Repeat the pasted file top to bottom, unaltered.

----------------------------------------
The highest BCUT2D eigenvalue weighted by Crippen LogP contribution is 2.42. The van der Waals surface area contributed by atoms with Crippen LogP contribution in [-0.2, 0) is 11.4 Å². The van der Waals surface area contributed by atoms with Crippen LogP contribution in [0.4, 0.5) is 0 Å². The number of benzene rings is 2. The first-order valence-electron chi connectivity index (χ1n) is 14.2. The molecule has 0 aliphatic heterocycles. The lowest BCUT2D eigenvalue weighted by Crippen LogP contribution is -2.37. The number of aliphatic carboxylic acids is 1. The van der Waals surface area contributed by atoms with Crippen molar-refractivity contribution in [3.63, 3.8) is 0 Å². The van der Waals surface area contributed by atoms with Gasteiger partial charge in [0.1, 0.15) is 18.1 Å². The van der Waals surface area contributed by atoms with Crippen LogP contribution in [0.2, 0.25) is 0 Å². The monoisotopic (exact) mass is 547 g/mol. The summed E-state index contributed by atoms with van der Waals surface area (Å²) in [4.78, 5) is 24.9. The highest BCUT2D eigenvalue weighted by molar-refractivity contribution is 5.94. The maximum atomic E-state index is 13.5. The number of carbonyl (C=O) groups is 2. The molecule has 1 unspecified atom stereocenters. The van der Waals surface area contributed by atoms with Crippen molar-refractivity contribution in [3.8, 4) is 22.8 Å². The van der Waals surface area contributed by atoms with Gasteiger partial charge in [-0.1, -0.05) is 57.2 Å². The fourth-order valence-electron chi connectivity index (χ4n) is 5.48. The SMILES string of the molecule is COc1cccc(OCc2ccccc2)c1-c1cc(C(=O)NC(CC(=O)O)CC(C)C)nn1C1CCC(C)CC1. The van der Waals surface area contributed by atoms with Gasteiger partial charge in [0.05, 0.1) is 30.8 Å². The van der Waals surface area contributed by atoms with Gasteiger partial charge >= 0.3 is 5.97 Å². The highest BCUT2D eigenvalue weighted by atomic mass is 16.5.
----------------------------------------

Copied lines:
The highest BCUT2D eigenvalue weighted by Crippen LogP contribution is 2.42. The van der Waals surface area contributed by atoms with Crippen LogP contribution in [-0.2, 0) is 11.4 Å². The van der Waals surface area contributed by atoms with Crippen LogP contribution in [0.4, 0.5) is 0 Å². The number of benzene rings is 2. The first-order valence-electron chi connectivity index (χ1n) is 14.2. The molecule has 0 aliphatic heterocycles. The lowest BCUT2D eigenvalue weighted by Crippen LogP contribution is -2.37. The number of aliphatic carboxylic acids is 1. The van der Waals surface area contributed by atoms with Crippen molar-refractivity contribution in [3.63, 3.8) is 0 Å². The van der Waals surface area contributed by atoms with Gasteiger partial charge in [0.1, 0.15) is 18.1 Å². The van der Waals surface area contributed by atoms with Crippen LogP contribution in [0.2, 0.25) is 0 Å². The monoisotopic (exact) mass is 547 g/mol. The summed E-state index contributed by atoms with van der Waals surface area (Å²) in [4.78, 5) is 24.9. The highest BCUT2D eigenvalue weighted by molar-refractivity contribution is 5.94. The maximum atomic E-state index is 13.5. The number of carbonyl (C=O) groups is 2. The molecule has 1 unspecified atom stereocenters. The van der Waals surface area contributed by atoms with Crippen molar-refractivity contribution in [3.8, 4) is 22.8 Å². The van der Waals surface area contributed by atoms with Gasteiger partial charge in [-0.1, -0.05) is 57.2 Å². The fourth-order valence-electron chi connectivity index (χ4n) is 5.48. The SMILES string of the molecule is COc1cccc(OCc2ccccc2)c1-c1cc(C(=O)NC(CC(=O)O)CC(C)C)nn1C1CCC(C)CC1. The van der Waals surface area contributed by atoms with Gasteiger partial charge in [0.05, 0.1) is 30.8 Å². The van der Waals surface area contributed by atoms with Gasteiger partial charge >= 0.3 is 5.97 Å². The highest BCUT2D eigenvalue weighted by atomic mass is 16.5.